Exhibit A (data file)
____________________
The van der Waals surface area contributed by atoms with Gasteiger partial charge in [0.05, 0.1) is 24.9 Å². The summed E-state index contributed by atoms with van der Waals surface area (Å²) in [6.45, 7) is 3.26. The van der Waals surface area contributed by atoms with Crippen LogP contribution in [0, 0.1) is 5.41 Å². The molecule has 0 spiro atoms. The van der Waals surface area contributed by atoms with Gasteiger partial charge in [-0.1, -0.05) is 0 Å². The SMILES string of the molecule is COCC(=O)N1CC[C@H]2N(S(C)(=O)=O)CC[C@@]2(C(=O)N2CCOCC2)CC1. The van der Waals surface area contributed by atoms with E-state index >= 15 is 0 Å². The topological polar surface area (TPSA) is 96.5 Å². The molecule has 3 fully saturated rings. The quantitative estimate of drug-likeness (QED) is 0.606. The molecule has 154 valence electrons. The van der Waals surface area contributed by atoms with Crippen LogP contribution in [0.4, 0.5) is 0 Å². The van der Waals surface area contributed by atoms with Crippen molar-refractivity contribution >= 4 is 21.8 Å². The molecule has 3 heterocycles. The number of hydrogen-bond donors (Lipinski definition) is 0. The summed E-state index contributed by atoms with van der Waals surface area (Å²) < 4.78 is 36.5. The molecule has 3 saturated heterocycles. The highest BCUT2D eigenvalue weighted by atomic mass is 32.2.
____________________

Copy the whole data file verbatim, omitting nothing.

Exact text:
The van der Waals surface area contributed by atoms with Gasteiger partial charge in [0.05, 0.1) is 24.9 Å². The summed E-state index contributed by atoms with van der Waals surface area (Å²) in [6.45, 7) is 3.26. The van der Waals surface area contributed by atoms with Crippen LogP contribution in [0, 0.1) is 5.41 Å². The molecule has 0 spiro atoms. The van der Waals surface area contributed by atoms with Gasteiger partial charge in [-0.1, -0.05) is 0 Å². The SMILES string of the molecule is COCC(=O)N1CC[C@H]2N(S(C)(=O)=O)CC[C@@]2(C(=O)N2CCOCC2)CC1. The van der Waals surface area contributed by atoms with E-state index >= 15 is 0 Å². The topological polar surface area (TPSA) is 96.5 Å². The molecule has 3 fully saturated rings. The quantitative estimate of drug-likeness (QED) is 0.606. The molecule has 154 valence electrons. The van der Waals surface area contributed by atoms with Crippen LogP contribution in [0.4, 0.5) is 0 Å². The van der Waals surface area contributed by atoms with Crippen molar-refractivity contribution >= 4 is 21.8 Å². The molecule has 3 heterocycles. The number of hydrogen-bond donors (Lipinski definition) is 0. The summed E-state index contributed by atoms with van der Waals surface area (Å²) < 4.78 is 36.5. The molecule has 3 saturated heterocycles. The highest BCUT2D eigenvalue weighted by atomic mass is 32.2.